Famed architect Cecil Balmond sees algorithms as more than a way to torture students on problem sets.

The Eero Saarinen Visiting Professor of Architectural Design, Balmond gave a lecture Monday night before a full house at the Yale School of Architecture’s Hastings Hall. Listeners sat on stairs and squeezed into doorways in order to hear the accomplished architect and engineer speak.

The lecture concerned some of Balmond’s most recent projects as they relate to originality of design.

“He breaks down the barriers between engineering and architecture,” said Robert Stern, dean of the Yale School of Architecture. “He is one of the great structural engineers and we are delighted to have him here with us.”

Balmond, who has visited Yale before, will be teaching at the Architecture School beginning in the fall of 2003.

“Its really nice to be back at Yale,” Balmond said.

One focus of Balmond’s lecture was his recent creation of a pavilion for the Serpentine Gallery in London’s Hyde Park, which features contemporary and avant-garde styles. The pavilion was on display this summer.

“It was received extremely well,” Balmond said. “The poor thing was packed.”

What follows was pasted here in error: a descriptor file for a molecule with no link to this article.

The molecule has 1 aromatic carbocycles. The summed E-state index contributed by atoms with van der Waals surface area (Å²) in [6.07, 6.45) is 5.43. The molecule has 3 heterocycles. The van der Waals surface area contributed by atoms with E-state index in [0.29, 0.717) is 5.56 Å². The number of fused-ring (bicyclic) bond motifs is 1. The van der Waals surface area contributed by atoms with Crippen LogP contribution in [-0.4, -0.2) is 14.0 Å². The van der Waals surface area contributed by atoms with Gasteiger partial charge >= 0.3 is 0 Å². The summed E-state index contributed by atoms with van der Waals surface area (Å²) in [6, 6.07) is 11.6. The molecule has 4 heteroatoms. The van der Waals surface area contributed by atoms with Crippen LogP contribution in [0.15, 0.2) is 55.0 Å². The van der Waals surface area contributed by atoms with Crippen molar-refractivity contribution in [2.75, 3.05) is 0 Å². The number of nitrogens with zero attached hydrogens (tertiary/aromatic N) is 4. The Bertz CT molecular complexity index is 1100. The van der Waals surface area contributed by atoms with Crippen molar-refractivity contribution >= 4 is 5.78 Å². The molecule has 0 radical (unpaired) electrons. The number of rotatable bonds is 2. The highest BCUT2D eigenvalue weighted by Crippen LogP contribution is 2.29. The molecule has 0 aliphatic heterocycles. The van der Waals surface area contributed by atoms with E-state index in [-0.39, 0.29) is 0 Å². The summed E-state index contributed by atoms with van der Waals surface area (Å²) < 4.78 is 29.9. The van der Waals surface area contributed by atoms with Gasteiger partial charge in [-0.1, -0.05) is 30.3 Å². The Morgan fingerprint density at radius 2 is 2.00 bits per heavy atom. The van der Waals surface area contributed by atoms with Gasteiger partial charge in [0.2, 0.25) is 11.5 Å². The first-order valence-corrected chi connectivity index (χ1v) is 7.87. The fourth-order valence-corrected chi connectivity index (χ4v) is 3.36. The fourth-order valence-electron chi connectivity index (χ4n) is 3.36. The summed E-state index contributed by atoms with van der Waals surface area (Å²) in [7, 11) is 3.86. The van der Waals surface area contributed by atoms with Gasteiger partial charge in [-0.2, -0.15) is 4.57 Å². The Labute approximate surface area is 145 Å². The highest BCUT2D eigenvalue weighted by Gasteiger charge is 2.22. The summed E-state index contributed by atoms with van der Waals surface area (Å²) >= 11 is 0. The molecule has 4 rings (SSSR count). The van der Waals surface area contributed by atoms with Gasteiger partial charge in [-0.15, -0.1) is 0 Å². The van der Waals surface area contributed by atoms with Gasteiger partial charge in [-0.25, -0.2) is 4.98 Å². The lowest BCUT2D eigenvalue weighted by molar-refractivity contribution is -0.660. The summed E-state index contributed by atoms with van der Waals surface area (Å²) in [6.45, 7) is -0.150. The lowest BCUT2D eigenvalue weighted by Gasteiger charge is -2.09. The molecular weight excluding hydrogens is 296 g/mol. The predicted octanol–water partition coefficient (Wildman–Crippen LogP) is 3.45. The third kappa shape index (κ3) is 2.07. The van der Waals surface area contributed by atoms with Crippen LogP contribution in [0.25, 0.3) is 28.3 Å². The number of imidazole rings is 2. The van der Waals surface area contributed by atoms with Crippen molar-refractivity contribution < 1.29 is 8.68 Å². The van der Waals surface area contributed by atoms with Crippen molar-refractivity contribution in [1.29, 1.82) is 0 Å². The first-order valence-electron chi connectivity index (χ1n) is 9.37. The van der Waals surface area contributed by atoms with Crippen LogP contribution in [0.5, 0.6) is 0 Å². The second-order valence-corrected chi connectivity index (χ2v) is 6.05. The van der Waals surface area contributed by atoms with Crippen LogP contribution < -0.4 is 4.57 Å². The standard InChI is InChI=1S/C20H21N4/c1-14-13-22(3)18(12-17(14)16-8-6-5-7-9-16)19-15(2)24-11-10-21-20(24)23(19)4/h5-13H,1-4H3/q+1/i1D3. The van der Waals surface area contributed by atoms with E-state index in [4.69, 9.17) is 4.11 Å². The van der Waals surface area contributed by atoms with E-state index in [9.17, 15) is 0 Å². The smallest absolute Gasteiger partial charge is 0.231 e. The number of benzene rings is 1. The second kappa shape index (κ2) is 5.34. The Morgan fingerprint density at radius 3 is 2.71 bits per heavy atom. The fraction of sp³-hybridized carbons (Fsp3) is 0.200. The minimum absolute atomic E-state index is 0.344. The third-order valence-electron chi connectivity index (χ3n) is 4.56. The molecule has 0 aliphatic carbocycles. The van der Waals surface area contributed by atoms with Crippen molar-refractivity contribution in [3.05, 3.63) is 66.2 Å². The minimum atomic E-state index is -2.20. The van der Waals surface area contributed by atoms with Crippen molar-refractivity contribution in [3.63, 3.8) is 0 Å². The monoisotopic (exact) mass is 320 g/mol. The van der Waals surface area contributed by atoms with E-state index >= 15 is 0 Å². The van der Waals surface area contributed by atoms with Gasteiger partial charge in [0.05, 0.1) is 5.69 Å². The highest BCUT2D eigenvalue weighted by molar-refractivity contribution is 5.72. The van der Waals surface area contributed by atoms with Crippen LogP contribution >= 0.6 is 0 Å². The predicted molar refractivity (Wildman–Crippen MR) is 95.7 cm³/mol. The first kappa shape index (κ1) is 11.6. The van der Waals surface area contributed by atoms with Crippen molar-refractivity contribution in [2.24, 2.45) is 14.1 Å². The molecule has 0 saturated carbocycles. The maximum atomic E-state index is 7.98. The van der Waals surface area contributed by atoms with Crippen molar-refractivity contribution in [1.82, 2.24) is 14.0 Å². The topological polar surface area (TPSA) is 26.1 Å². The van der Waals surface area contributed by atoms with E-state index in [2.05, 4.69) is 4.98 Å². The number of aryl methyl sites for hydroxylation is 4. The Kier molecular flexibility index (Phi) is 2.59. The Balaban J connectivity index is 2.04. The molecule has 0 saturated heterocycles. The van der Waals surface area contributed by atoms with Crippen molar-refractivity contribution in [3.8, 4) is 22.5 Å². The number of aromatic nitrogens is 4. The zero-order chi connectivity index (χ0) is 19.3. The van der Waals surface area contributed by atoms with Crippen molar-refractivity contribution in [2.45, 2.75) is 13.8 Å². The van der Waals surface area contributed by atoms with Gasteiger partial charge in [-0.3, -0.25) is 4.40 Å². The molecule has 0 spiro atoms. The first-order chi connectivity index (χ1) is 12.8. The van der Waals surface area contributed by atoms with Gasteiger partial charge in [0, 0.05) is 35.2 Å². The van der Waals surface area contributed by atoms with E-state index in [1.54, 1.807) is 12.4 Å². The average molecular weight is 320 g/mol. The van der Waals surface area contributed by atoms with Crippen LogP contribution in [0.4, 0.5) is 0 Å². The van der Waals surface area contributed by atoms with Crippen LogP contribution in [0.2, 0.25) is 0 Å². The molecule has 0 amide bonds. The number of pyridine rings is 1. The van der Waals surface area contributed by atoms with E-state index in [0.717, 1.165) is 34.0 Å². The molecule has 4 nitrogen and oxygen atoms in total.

Balmond creates his works through the use of algorithms to create a controlled randomness. During his lecture, he showed slides demonstrating how an algorithm using the division of squares helped him to design the roof of the pavilion. Balmond explained that this idea was not a new one.

“That’s a legacy we’ve had since ancient times,” he said.

The algorithms he uses create patterns that may appear symmetrical in places but are truly unique in every section. The roof of the pavilion is also structurally lighter than a normal grid pattern would be.

Balmond then demonstrated with slides how to use the algorithm with many other shapes.

“Its really eye-opening,” said Jennifer Newsom ARC ’05. “Who says that you need to start with the square? It really makes you think outside the box, so to speak.”

Balmond encouraged spectators to use their originality and to be daring in their work.

“Set up your own rules, test them, challenge notions,” he said.

Balmond demonstrated his use of originality with his work on the V&A spiral in London, a white, geometrical building without windows. He also described the criticism he received for the building. The project took two years to accumulate funding for its original Liverpool shopping center setting, only to face a change in location.

“[People thought] that it was too fanfare for Liverpool,” Balmond said.

He explained that he believes there are two ways to design — the customary way, and the more daring approach that he follows.

“When you’re dealing with new territory, you need to make rules as you go in,” he said. “You need discipline.”

Educated in London and in his native Sri Lanka, Balmond is now the chairman of the Europe and Building Division of Arup, a firm of designers and engineers.